After going through the new Looking for Alaska series on Hulu (based on the novel by John Green), I thought about writing a review, but I don’t think its worth that. It kind of does what it says on the tin, minus some CW-level acting by some of the people in the cast.
Instead, I want to memorialize a discussion that was had in my house. The lens on teenagers from John Green vs the lens of John Hughes. Now, this is not necessarily an original concept, but like many things, I feel like what people have written about it before is a bit weak. So, I will give my dumbass stab at it.
Many focus on similarities or call Green a spiritual successor. I think that is wrongheaded. Yes, the body of their creative work is both focused on the same time period: late teenagers about to leave high school trying to figure out what they will do next. That period of uncertainty where your future seems like a fog that you have to travel through.
But they are most definitely not the same. They are each their own thing, and they approach the young adult years with a different perspective. I don’t actually think one is better than other, though I have my preferences (and they will show). I’ll highlight a few of those differences here.
1. John Green is way more precious to his characters
A John Green character has a ton to say and says it all with a fluency and dignity that no actual teenager has. Example: There is a scene in Looking for Alaska where a bully threatens to beat up a main character again. They exchange in Rosencrantz and Guildenstern Are Dead style witty repartee, only to have the discussion shutdown by the main character being able to quote Millard Filmore’s last words, “The nourishment is palatable.”
A quaint little scene. Lets see how John Hughes handles bullies.
Now, this feels wayyyyyyyyyyyy more consistent to how I remember my teenage years working out.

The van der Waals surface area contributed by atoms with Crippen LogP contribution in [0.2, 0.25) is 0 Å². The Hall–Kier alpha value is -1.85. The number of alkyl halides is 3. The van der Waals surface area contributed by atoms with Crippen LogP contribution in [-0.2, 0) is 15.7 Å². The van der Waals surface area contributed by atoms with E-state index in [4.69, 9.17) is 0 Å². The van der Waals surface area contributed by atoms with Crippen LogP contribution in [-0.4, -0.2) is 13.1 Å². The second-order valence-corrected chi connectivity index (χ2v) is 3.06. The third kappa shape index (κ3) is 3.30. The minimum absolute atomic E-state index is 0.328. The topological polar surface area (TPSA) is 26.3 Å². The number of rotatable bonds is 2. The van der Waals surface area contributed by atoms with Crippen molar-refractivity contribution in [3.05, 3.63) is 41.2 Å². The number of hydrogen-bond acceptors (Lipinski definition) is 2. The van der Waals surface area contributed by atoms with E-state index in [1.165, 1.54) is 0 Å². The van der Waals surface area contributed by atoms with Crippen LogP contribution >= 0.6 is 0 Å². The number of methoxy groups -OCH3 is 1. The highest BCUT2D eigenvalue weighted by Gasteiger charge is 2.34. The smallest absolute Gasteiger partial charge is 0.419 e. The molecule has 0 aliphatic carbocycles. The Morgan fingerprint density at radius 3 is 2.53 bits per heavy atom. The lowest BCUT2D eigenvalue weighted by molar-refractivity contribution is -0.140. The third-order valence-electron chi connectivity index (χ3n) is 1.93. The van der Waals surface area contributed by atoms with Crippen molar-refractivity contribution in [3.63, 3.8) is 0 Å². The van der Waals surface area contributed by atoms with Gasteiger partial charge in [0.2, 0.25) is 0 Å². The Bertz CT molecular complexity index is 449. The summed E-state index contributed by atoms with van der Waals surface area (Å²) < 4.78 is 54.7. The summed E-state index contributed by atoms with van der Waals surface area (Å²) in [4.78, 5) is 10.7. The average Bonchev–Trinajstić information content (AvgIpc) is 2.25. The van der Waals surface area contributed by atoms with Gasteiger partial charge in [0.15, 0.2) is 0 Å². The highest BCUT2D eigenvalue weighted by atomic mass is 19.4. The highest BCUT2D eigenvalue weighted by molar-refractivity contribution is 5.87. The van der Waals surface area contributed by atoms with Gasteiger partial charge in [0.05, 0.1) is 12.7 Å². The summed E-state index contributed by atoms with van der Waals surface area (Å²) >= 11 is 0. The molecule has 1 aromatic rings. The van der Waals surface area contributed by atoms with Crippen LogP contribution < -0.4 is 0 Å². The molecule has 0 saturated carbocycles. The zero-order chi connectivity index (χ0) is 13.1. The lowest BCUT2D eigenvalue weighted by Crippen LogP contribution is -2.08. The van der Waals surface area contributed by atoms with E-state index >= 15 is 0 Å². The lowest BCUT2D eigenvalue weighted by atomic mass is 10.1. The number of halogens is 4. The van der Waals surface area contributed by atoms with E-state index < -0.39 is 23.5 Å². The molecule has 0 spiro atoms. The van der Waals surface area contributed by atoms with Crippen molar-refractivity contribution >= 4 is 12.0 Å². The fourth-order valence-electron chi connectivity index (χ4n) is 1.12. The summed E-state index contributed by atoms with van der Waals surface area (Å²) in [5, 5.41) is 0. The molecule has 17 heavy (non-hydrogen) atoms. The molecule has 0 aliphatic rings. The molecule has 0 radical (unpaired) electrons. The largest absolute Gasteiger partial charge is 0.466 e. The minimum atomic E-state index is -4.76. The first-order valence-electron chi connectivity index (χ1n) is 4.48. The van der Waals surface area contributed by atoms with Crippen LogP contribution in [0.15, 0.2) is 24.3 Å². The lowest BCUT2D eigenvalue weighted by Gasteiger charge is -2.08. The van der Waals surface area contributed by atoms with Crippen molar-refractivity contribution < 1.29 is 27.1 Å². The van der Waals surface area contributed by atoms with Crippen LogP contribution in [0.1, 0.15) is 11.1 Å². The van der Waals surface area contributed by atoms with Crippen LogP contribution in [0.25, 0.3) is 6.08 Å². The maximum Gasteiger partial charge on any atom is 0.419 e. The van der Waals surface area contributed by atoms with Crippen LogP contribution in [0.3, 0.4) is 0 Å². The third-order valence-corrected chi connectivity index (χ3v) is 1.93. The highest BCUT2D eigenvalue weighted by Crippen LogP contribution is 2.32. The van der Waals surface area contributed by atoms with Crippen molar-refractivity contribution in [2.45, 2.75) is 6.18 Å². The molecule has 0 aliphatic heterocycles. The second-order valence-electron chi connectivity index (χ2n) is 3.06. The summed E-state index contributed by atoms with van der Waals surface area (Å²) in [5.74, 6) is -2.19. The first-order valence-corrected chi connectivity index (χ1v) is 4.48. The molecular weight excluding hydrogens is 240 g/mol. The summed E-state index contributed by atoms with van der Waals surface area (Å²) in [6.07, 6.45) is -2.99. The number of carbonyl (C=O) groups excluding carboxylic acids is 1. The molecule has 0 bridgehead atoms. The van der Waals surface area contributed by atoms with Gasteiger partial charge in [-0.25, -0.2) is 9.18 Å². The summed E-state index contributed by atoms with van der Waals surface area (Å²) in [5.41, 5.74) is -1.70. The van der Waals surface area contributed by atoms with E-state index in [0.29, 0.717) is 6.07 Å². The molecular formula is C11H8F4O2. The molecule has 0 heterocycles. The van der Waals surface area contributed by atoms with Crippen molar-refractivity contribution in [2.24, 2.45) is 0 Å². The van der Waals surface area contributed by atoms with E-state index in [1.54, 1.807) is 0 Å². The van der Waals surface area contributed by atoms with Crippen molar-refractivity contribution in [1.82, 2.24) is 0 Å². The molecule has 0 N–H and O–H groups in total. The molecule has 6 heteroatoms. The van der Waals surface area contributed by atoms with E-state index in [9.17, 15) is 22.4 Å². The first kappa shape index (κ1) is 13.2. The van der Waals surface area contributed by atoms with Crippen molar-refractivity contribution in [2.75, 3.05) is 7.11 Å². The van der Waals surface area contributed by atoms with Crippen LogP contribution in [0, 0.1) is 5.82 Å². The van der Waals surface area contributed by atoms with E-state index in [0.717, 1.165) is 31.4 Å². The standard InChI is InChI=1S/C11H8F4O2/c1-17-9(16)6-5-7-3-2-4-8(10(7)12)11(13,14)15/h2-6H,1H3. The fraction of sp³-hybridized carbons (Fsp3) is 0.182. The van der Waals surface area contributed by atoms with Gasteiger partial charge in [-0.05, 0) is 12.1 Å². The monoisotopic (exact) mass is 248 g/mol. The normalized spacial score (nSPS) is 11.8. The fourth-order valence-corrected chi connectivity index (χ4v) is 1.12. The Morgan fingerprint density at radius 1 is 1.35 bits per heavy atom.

2. The Parents in John Green books are either super supportive or just absent
It’s true. The parents in The Fault in Our Stars are super supportive. The parents in An Abundance of Catherines and Paper Towns aren’t really there. And for the rest of his word, they aren’t really about the parents. Its not something he is hugely interested in for whatever reason. Maybe its because he had really good parents or its just an experience he hasn’t dealt with.
Meanwhile, every parent (for the most part) in a John Hughes movie is shitty to one degree or another. Ferris’ parents let him get away with everything. The Breakfast Club is almost a bitch fest entirely about how their parents abuse them. And then there is this:
Cameron’s entire arc is completed by trashing his dad’s car. The thing his dad loves more than Cameron.
3. John Green is obsessed with guys who pine over girls.
Hell, John Green wrote a whole book about how dangerous it is to pine over an image of someone in your head:
Spoiler Alert: Turns out Margot has her own problems which don’t involve Quentin’s adoration. Margot basically uses Quentin to her ends, and then dips. Gone like a ghost. Quentin manages to find her, and she is totally surprised. She basically turns out to be a different person than the image Quentin has in his head. Margot fucks off to….I dunno, become addicted to Fentanyl and die? (This is my headcannon). And Quentin has to adjust for everything. And the book ends.
Maybe John Green had someone he felt that way about before. He sort of hints at it through the vlogbrothers channel. I have a feeling he was that type of guy….
On the other hand, John Hughes just pities those who pine after girls who have no interest in them. There is only really one example worth talking about. The duckman. He spends the whole movie trying to get Molly Ringwald’s attention. More of a nuisance to her (who has her own shit to deal with). Then, cut to the end of that movie:
Duckman is basically cast aside. He lets Molly Ringwald do what she needs to do for her. He gets tossed a new love interest regardless, because…I think John Hughes pities him. Its not his story. He is just the type of person that clings to girls like Molly Ringwald. John Green would have expounded on the Duckman’s life, and truthfully, we don’t need all that shit. You know who this is. Just someone stuck in a place in his life who needs to move on.
Overall, I think John Green has a bit of rose-colored glasses on being a young adult. Let me be clear. I still love the man’s books. I think he has a fantastic pen. I just think how John Hughes viewed that era makes more sense to me. Don’t get me wrong. John Hughes has his own issues with his work. But, its just the world that I understand.
And that doesn’t work for everyone. And THAT is TOTALLY FINE. The world is plenty big enough to have any style of interpretation to teenage years. We have plenty enough room for both John’s.